Researchers from the National Institute of Standards and Technology (NIST) and the International Association of Fire Fighters have prepared an educational resource for fire chiefs, firefighters, and public officials to summarize and explain the key results of a landmark study on the effect of the size of firefighting crews on the ability of the fire service to protect lives and property in residential fires.
The study, Report on Residential Fireground Field Experiments, was published by NIST last April. The study is the first to quantify the effects of crew sizes and arrival times on the fire service's lifesaving and firefighting operations for residential fires. Little scientific data on the topic had been previously available. The research demonstrated that four-person firefighting crews were able to complete 22 essential firefighting and rescue tasks in a typical residential structure 30 percent faster than two-person crews and 25 percent faster than three-person crews. (More information on the study is available at http://www.nist.gov/bfrl/fire_research/residential-fire-report_042810.cfm.)
"The results from this rigorous scientific study on the most common and deadly fire scenarios in the country—those in single-family residences—provide quantitative data to fire chiefs and public officials responsible for determining safe staffing levels, station locations and appropriate funding for community and firefighter safety," says NIST's Jason Averill, one of the study's principal investigators.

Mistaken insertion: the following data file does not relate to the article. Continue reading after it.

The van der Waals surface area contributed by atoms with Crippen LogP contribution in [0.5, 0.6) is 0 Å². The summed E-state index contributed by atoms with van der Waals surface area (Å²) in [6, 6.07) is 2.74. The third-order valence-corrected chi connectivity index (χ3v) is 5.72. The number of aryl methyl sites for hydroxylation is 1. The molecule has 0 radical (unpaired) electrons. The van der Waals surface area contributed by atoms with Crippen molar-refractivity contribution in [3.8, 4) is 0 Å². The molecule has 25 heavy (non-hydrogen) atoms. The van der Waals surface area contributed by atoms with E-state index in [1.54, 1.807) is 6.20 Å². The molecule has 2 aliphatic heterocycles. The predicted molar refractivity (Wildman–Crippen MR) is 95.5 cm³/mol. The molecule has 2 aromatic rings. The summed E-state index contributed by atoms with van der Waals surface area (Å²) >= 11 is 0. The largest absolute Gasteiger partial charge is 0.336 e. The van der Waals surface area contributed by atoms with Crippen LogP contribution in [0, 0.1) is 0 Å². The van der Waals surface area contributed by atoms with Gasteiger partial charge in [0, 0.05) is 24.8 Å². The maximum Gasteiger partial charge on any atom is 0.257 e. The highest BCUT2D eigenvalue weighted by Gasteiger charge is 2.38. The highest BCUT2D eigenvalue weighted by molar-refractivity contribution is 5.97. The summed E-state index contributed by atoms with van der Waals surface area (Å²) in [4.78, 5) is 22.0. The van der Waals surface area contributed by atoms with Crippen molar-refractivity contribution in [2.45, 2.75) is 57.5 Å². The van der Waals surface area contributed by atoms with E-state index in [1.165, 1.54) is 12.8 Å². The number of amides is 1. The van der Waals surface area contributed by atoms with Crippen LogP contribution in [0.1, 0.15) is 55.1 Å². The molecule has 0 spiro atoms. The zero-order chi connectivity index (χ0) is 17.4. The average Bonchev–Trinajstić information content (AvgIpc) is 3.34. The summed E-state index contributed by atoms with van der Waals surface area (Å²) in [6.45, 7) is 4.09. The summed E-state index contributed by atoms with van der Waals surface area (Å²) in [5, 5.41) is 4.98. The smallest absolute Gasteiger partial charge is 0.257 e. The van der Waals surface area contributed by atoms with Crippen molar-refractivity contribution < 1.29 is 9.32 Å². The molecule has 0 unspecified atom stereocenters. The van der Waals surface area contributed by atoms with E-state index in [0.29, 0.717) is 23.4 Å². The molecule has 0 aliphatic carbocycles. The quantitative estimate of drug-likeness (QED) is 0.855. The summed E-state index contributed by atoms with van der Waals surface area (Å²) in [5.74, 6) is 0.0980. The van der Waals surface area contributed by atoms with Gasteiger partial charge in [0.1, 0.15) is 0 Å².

The educational toolkit was developed to provide policymakers with a quantitative and qualitative understanding of the research. The toolkit was funded by the Federal Emergency Management Agency's Assistance to Firefighters (FIRE Act) grant program. The toolkit contains a bound copy of the report, a brochure of the executive summary for use in public meetings, a DVD with side-by-side video comparing the timing of various tasks for different crew sizes, fact sheets on key findings, time-to-task results, and results on the effect of crew size on the time to apply water on a fire, the fire growth rate, and occupant exposure to toxins. A press release describing the study, stakeholder quotes, and public statements by principal investigators are also included in the toolkit.
The toolkit may be requested by sending email to firstname.lastname@example.org or email@example.com. The partner organizations contributing to this study— the International Association of Fire Chiefs, the Commission on Fire Accreditation International, and Worcester Polytechnic Institute—also will make the toolkits available.
The Report on Residential Fireground Field Experiments, NIST Technical Note 1661, can be downloaded at: (http://www.nist.gov/manuscript-publication-search.cfm?pub_id=904607).